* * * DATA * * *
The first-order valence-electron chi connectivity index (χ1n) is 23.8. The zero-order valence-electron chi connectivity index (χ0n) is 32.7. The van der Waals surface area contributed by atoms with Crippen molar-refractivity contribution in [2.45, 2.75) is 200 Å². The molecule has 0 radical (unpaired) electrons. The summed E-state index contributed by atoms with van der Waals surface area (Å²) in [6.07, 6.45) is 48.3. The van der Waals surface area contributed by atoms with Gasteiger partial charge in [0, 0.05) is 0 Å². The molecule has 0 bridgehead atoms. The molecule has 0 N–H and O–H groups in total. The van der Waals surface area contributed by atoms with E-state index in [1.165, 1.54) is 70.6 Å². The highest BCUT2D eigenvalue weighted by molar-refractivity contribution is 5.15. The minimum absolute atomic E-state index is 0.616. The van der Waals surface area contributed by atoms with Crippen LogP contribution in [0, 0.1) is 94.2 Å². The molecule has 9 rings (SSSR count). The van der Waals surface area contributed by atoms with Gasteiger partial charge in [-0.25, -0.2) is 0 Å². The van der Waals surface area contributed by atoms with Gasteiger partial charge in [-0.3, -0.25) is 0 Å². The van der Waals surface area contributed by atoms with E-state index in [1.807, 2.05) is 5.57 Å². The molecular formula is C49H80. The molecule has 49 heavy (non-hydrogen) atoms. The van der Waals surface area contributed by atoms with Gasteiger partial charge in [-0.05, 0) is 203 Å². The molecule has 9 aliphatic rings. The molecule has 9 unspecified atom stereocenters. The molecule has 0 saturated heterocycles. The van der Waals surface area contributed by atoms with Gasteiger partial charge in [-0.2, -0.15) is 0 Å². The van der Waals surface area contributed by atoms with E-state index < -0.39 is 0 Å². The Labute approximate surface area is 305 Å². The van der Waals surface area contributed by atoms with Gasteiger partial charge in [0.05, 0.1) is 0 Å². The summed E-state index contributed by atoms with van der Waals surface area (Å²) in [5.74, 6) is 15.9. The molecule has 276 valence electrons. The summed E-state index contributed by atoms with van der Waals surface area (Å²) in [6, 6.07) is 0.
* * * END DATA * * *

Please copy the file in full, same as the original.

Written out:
The first-order valence-electron chi connectivity index (χ1n) is 23.8. The zero-order valence-electron chi connectivity index (χ0n) is 32.7. The van der Waals surface area contributed by atoms with Crippen molar-refractivity contribution in [2.45, 2.75) is 200 Å². The molecule has 0 radical (unpaired) electrons. The summed E-state index contributed by atoms with van der Waals surface area (Å²) in [6.07, 6.45) is 48.3. The van der Waals surface area contributed by atoms with Gasteiger partial charge in [0, 0.05) is 0 Å². The molecule has 0 bridgehead atoms. The molecule has 0 N–H and O–H groups in total. The van der Waals surface area contributed by atoms with E-state index in [1.165, 1.54) is 70.6 Å². The highest BCUT2D eigenvalue weighted by molar-refractivity contribution is 5.15. The minimum absolute atomic E-state index is 0.616. The van der Waals surface area contributed by atoms with Crippen LogP contribution in [0, 0.1) is 94.2 Å². The molecule has 9 rings (SSSR count). The van der Waals surface area contributed by atoms with Gasteiger partial charge in [-0.25, -0.2) is 0 Å². The van der Waals surface area contributed by atoms with Gasteiger partial charge in [-0.3, -0.25) is 0 Å². The van der Waals surface area contributed by atoms with E-state index in [1.807, 2.05) is 5.57 Å². The molecular formula is C49H80. The molecule has 49 heavy (non-hydrogen) atoms. The van der Waals surface area contributed by atoms with Gasteiger partial charge in [-0.05, 0) is 203 Å². The molecule has 9 aliphatic rings. The molecule has 9 unspecified atom stereocenters. The molecule has 0 saturated heterocycles. The van der Waals surface area contributed by atoms with Gasteiger partial charge in [-0.2, -0.15) is 0 Å². The van der Waals surface area contributed by atoms with E-state index < -0.39 is 0 Å². The Labute approximate surface area is 305 Å². The van der Waals surface area contributed by atoms with Gasteiger partial charge in [0.05, 0.1) is 0 Å². The summed E-state index contributed by atoms with van der Waals surface area (Å²) in [5.74, 6) is 15.9. The molecule has 276 valence electrons. The summed E-state index contributed by atoms with van der Waals surface area (Å²) in [6, 6.07) is 0.